Karen Fisher and Bingqin Li have joined the research project led by Haiqing Yu (RMIT) and participated by Gerald Goggin (Sydney University) on Digital Economy and Disability Employment. This was an exploratory project to map the scene of fast-growing disability employment associated with the digital economy. Their research has been featured in a recent report published by MERICS, “Serve the people. Innovation and IT in China’s social development agenda (PDF)”, an international Think Tank on Chinese policies based in Germany. Karen Fisher participated in the launching event of the report and another event is going to take place in Sydney in early December 2018.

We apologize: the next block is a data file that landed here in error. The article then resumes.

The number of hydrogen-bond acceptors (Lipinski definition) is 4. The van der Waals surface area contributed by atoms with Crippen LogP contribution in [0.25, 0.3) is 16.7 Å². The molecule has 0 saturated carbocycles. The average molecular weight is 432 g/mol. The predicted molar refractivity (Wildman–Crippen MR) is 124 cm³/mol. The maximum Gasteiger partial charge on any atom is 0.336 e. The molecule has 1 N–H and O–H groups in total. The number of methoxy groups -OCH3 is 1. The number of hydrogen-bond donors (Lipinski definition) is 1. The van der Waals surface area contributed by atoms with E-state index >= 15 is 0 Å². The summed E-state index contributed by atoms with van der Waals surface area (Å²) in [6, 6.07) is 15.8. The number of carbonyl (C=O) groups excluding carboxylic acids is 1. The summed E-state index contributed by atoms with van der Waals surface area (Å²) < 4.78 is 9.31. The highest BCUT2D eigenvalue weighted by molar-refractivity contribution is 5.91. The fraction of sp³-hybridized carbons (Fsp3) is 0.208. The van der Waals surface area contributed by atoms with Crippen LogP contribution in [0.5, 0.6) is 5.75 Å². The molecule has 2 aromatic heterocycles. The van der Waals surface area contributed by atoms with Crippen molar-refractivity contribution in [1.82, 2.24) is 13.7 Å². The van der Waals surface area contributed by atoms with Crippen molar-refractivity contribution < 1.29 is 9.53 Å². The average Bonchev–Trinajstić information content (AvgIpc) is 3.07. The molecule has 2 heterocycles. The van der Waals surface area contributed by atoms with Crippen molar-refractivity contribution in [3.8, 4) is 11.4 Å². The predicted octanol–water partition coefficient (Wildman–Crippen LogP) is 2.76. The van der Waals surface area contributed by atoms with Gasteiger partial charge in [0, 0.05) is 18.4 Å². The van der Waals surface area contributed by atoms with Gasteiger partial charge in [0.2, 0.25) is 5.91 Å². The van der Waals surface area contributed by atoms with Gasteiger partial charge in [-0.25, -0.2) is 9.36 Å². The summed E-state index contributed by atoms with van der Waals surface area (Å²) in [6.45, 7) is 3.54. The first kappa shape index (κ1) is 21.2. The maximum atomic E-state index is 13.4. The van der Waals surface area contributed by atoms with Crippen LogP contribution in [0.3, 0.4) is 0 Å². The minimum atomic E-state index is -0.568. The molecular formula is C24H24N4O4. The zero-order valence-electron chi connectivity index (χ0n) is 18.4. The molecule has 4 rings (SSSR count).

The report shows that the digital economy offers new opportunities for growth and employment, as well as meeting political goals of ‘poverty alleviation’ and overall prosperity by 2020. China has 85 million disabled people according to official statistics, 6.21% of the total population. The actual number is probably much higher since the 'who' estimate is closer to 15% in most countries. Nearly 54% of working-age disabled people (16-60 years old) are in paid employment, that is 9.42 million disabled people of working age. The research team found that disabled people in China are taking up employment and entrepreneurial opportunities in the growing digital economy in surprising ways because of the unique context. The digital economy not only avoids some disability access barriers but also generates new employment for some people without any paid work experience, irrespective of where they live.
The team also produced a journal article in the Journal of Asian Public Policy comparing the policies and practices between China and Australia:
The Social Policy Research Centre at UNSW Sydney will also have an official launch of a new report. More details can be found here.